RATM versus X Factor – social media to the rescue

Despite Twitter and the blogosphere being full of comment and antagonism, many of the arguments have been shallow concerning the Rage Against The Machine versus X Factor race for No.1. This is not surprising in the UK where the news media, from the BBC to The Times, spend more time promoting ‘entertainment’ than any in-depth coverage of issues. And I used the word ‘promoting’ deliberately.

Rage Against The Machine

Rage Against The Machine aka #RATM

High proportions of the morning breakfast news programmes on BBC and ITV are concerned with thinly-disguised plugs for their reality and entertainment shows. Here’s a quick summary of qualities missing from both the UK news media in general and the RATM versus X Factor race in particular.

Medium versus Message
Much of the antagonism towards #RATM and #ratm4xmas enthusiasts has been wrongly directed. Many of the challenges made are shallow or irrelevant. Just to refute a few, the #ratm4xmas enthusiasts were:

  • not anti-competition
  • not led by techies
  • not anti-X Factor in total

In short, the medium (Facebook, Twitter) was the message – instant and global comment allowed instant action. That action sent the messages loud and clear:

  • we want a Christmas No.1 with some musical integrity
  • we want an alternative to a weak X Factor winner
  • we are willing to put our micro-time and micro-money on the line
  • we are motivated as much by charity as by protest

Corporate versus Indie
This may be where many commentators have missed the point. The #RATM and #ratm4xmas enthusiasts have a very different way of approaching music and there is a stepping stone analogy from the past to the present:

  • Social Mediapirate radio stations
  • rave events
  • indie labels
  • MySpace self-promotion
  • YouTube playlists
  • Pandora and Last.FM music streaming
  • peer-to-peer streaming
  • podcasts and Twitter promotion

All of these changes over the past few decades have allowed music-lovers to listen to musicians and bands outside of the corporate marketing straight-jacket. Of most importance may be the way all these methods allow peer-to-peer discussion in an on-going way.

Integrity and Objectivity
Simon Cowell says X Factor contestants like Joe are “superb” singers. This is clearly rubbish as not one of the boys on X Factor 2009 was able to sing the melody of any song correctly. Their notes were off – flat, high, screeching, shouting – on every song they tried.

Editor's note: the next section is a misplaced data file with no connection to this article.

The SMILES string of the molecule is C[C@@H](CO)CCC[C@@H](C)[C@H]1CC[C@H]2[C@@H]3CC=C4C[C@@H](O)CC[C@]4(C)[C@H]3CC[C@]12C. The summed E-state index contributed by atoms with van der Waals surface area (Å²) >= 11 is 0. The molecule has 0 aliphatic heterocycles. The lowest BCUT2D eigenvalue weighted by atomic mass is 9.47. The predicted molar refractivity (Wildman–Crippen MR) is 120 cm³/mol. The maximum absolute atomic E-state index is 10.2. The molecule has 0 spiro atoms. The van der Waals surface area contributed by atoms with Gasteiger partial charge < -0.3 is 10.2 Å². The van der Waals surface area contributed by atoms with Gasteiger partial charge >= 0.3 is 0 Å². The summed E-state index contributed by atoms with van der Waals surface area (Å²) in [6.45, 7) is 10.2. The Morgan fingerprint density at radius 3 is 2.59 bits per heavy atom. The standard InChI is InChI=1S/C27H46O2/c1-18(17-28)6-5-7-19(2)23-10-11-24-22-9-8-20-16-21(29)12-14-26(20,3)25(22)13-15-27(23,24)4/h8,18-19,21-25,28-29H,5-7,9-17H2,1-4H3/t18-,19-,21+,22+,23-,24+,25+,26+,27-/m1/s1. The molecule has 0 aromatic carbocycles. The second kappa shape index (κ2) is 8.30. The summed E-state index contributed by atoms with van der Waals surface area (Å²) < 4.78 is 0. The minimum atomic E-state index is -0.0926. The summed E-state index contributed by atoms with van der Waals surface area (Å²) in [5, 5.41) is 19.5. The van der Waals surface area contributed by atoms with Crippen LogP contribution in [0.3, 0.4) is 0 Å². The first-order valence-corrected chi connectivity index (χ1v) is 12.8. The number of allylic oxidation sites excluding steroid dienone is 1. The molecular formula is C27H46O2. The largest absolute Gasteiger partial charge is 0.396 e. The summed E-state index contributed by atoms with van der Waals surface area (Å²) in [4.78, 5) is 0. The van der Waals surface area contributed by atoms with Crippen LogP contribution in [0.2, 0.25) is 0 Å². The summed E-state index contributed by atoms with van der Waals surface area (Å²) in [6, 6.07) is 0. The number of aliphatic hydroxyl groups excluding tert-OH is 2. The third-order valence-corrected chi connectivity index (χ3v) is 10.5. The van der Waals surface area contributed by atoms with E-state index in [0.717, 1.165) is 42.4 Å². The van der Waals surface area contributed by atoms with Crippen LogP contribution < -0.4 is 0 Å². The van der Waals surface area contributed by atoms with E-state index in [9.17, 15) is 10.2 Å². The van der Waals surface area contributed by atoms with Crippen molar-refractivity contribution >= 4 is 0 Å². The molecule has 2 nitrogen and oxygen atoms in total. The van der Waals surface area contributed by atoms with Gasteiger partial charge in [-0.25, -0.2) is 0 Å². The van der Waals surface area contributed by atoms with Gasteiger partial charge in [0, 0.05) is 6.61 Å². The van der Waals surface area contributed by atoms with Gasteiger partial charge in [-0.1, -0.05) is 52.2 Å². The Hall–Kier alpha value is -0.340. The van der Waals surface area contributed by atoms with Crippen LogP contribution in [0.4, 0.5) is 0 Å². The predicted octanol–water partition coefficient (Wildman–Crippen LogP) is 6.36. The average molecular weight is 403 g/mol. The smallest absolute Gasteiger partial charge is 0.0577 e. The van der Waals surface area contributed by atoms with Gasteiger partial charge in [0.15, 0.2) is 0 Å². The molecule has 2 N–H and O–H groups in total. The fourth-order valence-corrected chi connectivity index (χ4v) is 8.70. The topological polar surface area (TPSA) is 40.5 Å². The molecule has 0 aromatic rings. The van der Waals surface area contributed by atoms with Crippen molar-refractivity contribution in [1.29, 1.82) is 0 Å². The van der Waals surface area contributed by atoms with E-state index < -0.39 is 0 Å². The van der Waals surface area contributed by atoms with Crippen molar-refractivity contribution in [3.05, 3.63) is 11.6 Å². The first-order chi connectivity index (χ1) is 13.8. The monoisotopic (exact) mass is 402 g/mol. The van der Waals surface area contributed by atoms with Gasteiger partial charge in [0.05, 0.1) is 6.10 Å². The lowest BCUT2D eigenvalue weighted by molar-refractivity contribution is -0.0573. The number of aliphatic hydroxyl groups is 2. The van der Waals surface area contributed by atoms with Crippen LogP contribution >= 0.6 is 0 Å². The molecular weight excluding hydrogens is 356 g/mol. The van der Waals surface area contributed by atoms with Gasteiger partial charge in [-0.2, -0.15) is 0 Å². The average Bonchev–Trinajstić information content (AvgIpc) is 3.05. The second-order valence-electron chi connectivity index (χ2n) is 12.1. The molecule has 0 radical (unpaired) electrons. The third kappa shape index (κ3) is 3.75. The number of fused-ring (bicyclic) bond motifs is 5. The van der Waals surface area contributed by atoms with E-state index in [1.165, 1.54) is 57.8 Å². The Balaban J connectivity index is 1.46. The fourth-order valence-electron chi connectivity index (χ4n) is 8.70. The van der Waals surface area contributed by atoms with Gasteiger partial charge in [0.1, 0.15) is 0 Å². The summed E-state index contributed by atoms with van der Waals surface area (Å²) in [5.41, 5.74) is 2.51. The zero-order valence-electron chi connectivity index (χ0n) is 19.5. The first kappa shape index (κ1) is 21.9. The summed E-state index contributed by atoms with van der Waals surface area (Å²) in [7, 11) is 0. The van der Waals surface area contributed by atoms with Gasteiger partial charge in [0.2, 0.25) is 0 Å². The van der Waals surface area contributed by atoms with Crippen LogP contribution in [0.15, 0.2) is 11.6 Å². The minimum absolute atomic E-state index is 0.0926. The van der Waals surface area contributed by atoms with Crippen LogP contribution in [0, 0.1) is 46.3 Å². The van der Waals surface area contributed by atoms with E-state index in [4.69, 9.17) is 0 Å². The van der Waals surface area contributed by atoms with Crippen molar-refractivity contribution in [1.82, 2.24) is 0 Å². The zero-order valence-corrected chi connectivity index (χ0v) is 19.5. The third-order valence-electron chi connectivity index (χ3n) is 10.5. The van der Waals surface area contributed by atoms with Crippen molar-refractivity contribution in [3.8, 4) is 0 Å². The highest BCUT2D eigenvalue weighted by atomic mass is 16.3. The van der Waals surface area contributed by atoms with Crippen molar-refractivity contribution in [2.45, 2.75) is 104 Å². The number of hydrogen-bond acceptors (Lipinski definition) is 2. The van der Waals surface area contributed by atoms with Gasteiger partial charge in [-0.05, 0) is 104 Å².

Leona Lewis

Leona Lewis

There are many singers with power, passion and craft in their vocals, from many genres and varying styles:

  • Bob Dylan
  • Bruce Springsteen
  • Prince
  • Carrie Underwood
  • Miley Cyrus
  • Kelly Clarkson
  • Metallica
  • Eminem
  • Leona Lewis

and thousands more. But Simon Cowell has zero integrity left if he claims the X Factor pretty boys are anything more than that – pretty, modern metrosexuals with little more appeal than the pretty (and plastic) malls their music would suit perfectly.

Which, by the way, is fine – the X Factor boys appear to fill a need in the marketplace. But social media allows instant redefinition of the marketplace.

The new features of social media mean the marketplace is now open to independents in ways never dreamed of by Simon Cowell and the old-fashioned corporate marketing departments. Power to the peeps.


Leona Lewis smashes sales records

Not only is Leona Lewis number one in the charts, she is also outselling other acts by up to 10 to 1 in all ways!

For example, in First Week sales of Albums:
375,872 _ Leona Lewis – Spirit
227,922 _ Arctic Monkeys – Favourite Worst Nightmare
151,000 _ Kaiser Chiefs – Yours Truly Angry Mob
135,685 _ Foo Fighters – Echoes Silence Patience & Grace
132,315 _ West Life – Back Home
117,966 _ James Blunt – All The Lost Souls
94,501 _ Linkin Park – Minutes To Midnight
73,517 _ Maroon 5 – It Won’t Be Soon Before Long
70,500 _ Kings of Leon – Because Of The Times
66,000 _ White Stripes – Icky Thump
60,500 _ Avril Lavigne – The Best Damn Thing
58,756 _ Kate Nash – Made of Bricks
53,540 _ Sugababes – Change
49,012 _ Stereophonics – Pull The Pin
39,191 _ Enemy – We’ll Live And Die In These Towns
too low _ Amy Winehouse – Back to Black
too low _ Mika – Life In Cartoon Motion

The situation is the same in First Week sales of Singles:
218,805 _ Leona Lewis – Bleeding Love
55,144 _ Sean Kingston – Beautiful Girls
51,500 _ Sugababes vs Girls Aloud – Walk This Way
37,500 _ Beyonce & Shakira – Beautiful Liar
36,804 _ Kanye West – Stronger
34,164 _ Rihanna featuring Jay-Z – Umbrella
34,068 _ Sugababes – About You Now
33,578 _ Timbaland – The Way I Are
30,693 _ McFly – Baby’s Coming Back / Transylvania
30,500 _ Mika – Grace Kelly
too low _ Robyn – With Every Heartbeat

The music press and radio and tv all fall into the same trap. They confuse posturing with talent. They give acres of space to Mika and Winehouse, pretending they understand style and interest, when all they pick up on is shouting and self-promotion.

Fortunately, the people who spend their own money make the most sense, choosing talent and skill and technique. The presenters spend other people’s money and get it wrong. Just look at the annual roundups that will be appearing this month and you will see so-called celebrities and other drunks or stoners being lauded as ‘the best’. Meanwhile Leona and other people with REAL talent will continue to sell.

For chart information, see: http://www.theofficialcharts.com/